Reeling from the attack from Mojo, the X-Men are resting up at their Madripoor base. Cyclops broods on the rooftop with Bloodstorm. Iceman watches the programming the Mojo Network is still putting out. Angel and Polaris help Jimmy Hudson train. Jean Grey spends time with Beast while he tinkers with his toys. This is all interrupted when Magneto is hit with a psychic attack, and he contacts Jean. Time is beginning to collapse around these time-displaced X-Men, and the reckoning has come.
This kind of story was inevitable for X-Men: Blue. They have been removed from their place in time, and, one day, they will have to go back. It just seems to be continuously postponed, most recently by them seeing themselves in the past already, implying they are from a different timeline.
I am certainly intrigued in where this will be going. Whatever happens, it appears inevitable that the results will have a lasting effect on this team of X-Men. This prologue to it doesn’t throw any particular curveballs yet with the exception of Xavier’s possible involvement, but the cover already implies that.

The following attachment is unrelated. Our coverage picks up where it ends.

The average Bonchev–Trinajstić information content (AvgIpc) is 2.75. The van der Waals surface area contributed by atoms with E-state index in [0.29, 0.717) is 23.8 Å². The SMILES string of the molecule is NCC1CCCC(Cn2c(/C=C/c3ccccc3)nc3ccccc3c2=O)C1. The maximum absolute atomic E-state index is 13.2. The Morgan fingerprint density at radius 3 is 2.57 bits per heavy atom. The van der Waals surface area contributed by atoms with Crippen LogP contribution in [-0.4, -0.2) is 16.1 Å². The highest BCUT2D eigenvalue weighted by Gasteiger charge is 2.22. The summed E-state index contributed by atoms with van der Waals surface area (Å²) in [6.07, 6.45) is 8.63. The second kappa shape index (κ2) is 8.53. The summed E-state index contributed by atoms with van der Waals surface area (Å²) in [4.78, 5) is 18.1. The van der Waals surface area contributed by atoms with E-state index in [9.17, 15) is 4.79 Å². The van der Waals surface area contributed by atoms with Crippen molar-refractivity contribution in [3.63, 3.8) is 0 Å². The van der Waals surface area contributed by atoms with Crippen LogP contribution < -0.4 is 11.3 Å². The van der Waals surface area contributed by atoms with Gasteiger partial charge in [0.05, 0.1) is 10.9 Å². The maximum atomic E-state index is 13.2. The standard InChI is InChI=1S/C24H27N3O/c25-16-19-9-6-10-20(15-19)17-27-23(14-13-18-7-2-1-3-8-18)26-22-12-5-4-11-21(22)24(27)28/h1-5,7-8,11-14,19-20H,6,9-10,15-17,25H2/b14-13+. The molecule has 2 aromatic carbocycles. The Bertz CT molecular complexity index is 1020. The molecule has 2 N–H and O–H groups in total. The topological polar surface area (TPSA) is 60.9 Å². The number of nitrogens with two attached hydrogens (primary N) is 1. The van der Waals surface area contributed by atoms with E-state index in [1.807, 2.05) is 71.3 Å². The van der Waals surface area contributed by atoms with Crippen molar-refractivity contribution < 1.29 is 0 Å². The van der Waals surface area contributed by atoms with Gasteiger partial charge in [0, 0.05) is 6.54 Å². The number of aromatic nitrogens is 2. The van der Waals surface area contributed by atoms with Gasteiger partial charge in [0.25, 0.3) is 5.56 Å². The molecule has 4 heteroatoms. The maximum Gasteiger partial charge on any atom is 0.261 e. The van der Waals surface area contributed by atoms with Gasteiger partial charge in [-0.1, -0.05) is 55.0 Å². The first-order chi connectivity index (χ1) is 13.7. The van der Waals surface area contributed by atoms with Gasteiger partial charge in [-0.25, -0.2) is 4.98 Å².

This story is fairly muddled by CW-esque teen drama. Cyclops’ brooding with Bloodstorm seems a tad immature. Beast is exceptionally passive aggressive towards Jean due to her apparent romantic kindling with Cyclops. I do understand that these characters are supposed to be teenagers, but you would think the life-and-death struggle that is their lives would contextualize some of this for them. Beast really has no room to be such a wad since he’s actually provided one of those life-and-death struggles recently. In fairness, Jean does point this out for him.
Iceman watching some of the Mojo programming is pretty damn sadistic too. Mojo is broadcasting Survivor-esque reality television with the twist of putting the contestants in extreme danger, mostly involving hungry and carnivorous animals. He’s essentially watching snuff films.
Thony Silas’ artwork leaves a lot to be desired in this comic. The figures often look out of proportion with themselves. Faces are very geometric and with sharp edges. That being said, there are some panels that work very well and look solid. Needless to say, the art is inconsistent and could use some improvement.
Rain Beredo’s color work does help make up for this some with some good color balancing. It leans more on the bright side for characters and items in focus, making for a very eye-catching color palette.
While it’s not amazing, X-Men: Blue #16 does provide a functional story. The interior team drama can be a tad exasperating, and the art is inconsistent. However, the premise is interesting enough, and the art does have moments where it holds together well. I can recommend it to the dedicated X-Men fan, and people who fall under that category can feel free to check it out.
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